* December 20, 2013:
Wisconsin DNR says 15 of 234 kills were aided by dogs
Those numbers - - 234 total, of which 15 were aided by dogs - - represent wolves registered with the DNR in the current hunting season as of Dec. 19th, the agency said today in response to my email inquiry.
Wisconsin is the only US state to sanction the use of dogs in wolf hunting; a challenge to that part of state law by humane societies is pending in state appellate court.
The current wolf hunting season is ongoing in one NW Wisconsin zone. Dogs were first allowed on Dec. 2.
The allowable kill this season statewide is 251, up from 117 last year. 
This was Part 4, updated on Wednesday, October 18, 2018.

Denied climate science by Walker, WI longs to be progressive N. Carolina

I guess the flooding in Wisconsin these last few months and years

- - a couple of deaths here, a couple of hundred million dollars in wrecked homes and roads there - - hasn't been destructive enough to move climate change-denier Scott Walker to the more progressive North Carolina position.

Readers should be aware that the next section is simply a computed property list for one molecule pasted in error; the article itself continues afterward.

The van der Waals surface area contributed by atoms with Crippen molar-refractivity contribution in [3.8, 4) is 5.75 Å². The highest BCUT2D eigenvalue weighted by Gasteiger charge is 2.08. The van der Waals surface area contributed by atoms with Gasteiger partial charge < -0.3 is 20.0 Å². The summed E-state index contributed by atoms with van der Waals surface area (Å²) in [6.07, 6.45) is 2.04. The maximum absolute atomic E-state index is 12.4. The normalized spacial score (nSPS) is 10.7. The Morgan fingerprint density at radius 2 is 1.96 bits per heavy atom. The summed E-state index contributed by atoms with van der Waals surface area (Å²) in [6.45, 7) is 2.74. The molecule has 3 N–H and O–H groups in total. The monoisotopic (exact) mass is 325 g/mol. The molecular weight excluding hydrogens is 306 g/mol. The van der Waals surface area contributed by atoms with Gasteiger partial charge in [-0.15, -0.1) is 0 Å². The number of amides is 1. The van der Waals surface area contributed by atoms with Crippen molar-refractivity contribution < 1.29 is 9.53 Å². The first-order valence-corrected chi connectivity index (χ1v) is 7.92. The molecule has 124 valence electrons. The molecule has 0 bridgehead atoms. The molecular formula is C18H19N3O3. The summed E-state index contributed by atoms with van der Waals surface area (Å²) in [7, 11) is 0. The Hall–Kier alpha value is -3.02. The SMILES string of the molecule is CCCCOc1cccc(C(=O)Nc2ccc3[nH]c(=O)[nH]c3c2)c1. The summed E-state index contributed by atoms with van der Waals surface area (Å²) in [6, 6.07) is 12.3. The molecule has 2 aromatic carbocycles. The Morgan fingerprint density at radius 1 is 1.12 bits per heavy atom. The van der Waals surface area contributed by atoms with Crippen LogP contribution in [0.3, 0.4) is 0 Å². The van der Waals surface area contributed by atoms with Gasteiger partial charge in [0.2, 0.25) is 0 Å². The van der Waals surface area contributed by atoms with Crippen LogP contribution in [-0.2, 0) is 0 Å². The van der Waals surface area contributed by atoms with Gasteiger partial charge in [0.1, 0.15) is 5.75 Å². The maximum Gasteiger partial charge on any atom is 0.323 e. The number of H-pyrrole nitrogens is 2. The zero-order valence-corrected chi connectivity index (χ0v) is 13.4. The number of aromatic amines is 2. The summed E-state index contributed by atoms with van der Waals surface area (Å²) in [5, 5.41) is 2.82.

In North Carolina, hurricanes did what scientists could not: Convince Republicans that climate change is real
Actually, don't worry, Wisconsin. Walker's focused like a laser on what's important.

20 hours agoMoreNice win!  
So, basically, it would be faster and less costly in Wisconsin lives and property to elect a new Governor on November 6th than wait for Walker to get his mind off sports and into the real world. 

Walker pushed dairy growth, now there's too little dairy income

Walker is always ready to Tweet-show you his fondness

for Wisconsin dairy products, but that's about as far as his expertise goes.

While he's been busy funding dairy growth in Wisconsin,

you won't find him showcasing or tweeting about that expansion's multiple negative consequencesincluding:

* Small producers being driven out of business.

* Greater insider-control of groundwater and repetitive manure overflows from increasingly-less-regulated Wisconsin operations.

*  Depressed farm income traced to "the overwhelming supply of milk being witnessed across the upper Midwest and outlying areas,"